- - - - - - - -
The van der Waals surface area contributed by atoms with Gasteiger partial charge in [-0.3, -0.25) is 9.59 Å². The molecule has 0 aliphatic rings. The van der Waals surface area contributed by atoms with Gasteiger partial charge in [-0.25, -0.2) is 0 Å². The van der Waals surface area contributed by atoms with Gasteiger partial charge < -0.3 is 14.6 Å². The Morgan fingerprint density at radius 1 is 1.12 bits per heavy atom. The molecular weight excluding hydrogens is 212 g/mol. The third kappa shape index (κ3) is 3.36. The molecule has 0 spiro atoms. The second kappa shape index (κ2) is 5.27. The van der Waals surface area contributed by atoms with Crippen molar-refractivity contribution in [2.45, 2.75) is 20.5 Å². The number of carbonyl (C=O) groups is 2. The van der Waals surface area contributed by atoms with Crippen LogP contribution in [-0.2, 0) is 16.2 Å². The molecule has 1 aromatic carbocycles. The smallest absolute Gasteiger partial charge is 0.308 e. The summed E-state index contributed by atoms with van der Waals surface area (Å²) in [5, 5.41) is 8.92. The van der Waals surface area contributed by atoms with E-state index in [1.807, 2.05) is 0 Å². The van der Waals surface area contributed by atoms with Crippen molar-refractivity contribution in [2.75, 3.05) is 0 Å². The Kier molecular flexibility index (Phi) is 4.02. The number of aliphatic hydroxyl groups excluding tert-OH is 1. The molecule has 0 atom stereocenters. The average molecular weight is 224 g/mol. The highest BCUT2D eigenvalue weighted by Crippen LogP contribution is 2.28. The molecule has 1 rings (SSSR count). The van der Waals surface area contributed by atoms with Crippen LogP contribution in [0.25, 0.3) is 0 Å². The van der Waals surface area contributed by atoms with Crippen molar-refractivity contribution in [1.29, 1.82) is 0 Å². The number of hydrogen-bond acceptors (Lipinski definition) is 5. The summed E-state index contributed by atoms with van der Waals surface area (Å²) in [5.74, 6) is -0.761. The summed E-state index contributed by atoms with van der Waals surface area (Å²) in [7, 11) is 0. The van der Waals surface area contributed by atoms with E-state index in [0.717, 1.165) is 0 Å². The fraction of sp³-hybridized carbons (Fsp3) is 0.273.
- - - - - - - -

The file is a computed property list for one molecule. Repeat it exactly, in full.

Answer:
The van der Waals surface area contributed by atoms with Gasteiger partial charge in [-0.3, -0.25) is 9.59 Å². The molecule has 0 aliphatic rings. The van der Waals surface area contributed by atoms with Gasteiger partial charge in [-0.25, -0.2) is 0 Å². The van der Waals surface area contributed by atoms with Gasteiger partial charge < -0.3 is 14.6 Å². The Morgan fingerprint density at radius 1 is 1.12 bits per heavy atom. The molecular weight excluding hydrogens is 212 g/mol. The third kappa shape index (κ3) is 3.36. The molecule has 0 spiro atoms. The second kappa shape index (κ2) is 5.27. The van der Waals surface area contributed by atoms with Crippen molar-refractivity contribution in [2.45, 2.75) is 20.5 Å². The number of carbonyl (C=O) groups is 2. The van der Waals surface area contributed by atoms with Crippen LogP contribution in [-0.2, 0) is 16.2 Å². The molecule has 1 aromatic carbocycles. The smallest absolute Gasteiger partial charge is 0.308 e. The summed E-state index contributed by atoms with van der Waals surface area (Å²) in [5, 5.41) is 8.92. The van der Waals surface area contributed by atoms with E-state index in [1.807, 2.05) is 0 Å². The van der Waals surface area contributed by atoms with Crippen molar-refractivity contribution in [2.75, 3.05) is 0 Å². The Kier molecular flexibility index (Phi) is 4.02. The number of aliphatic hydroxyl groups excluding tert-OH is 1. The molecule has 0 atom stereocenters. The average molecular weight is 224 g/mol. The highest BCUT2D eigenvalue weighted by Crippen LogP contribution is 2.28. The molecule has 1 rings (SSSR count). The van der Waals surface area contributed by atoms with Crippen LogP contribution in [0.25, 0.3) is 0 Å². The van der Waals surface area contributed by atoms with Crippen molar-refractivity contribution in [1.29, 1.82) is 0 Å². The number of hydrogen-bond acceptors (Lipinski definition) is 5. The summed E-state index contributed by atoms with van der Waals surface area (Å²) in [5.74, 6) is -0.761. The summed E-state index contributed by atoms with van der Waals surface area (Å²) in [7, 11) is 0. The van der Waals surface area contributed by atoms with E-state index in [0.717, 1.165) is 0 Å². The fraction of sp³-hybridized carbons (Fsp3) is 0.273.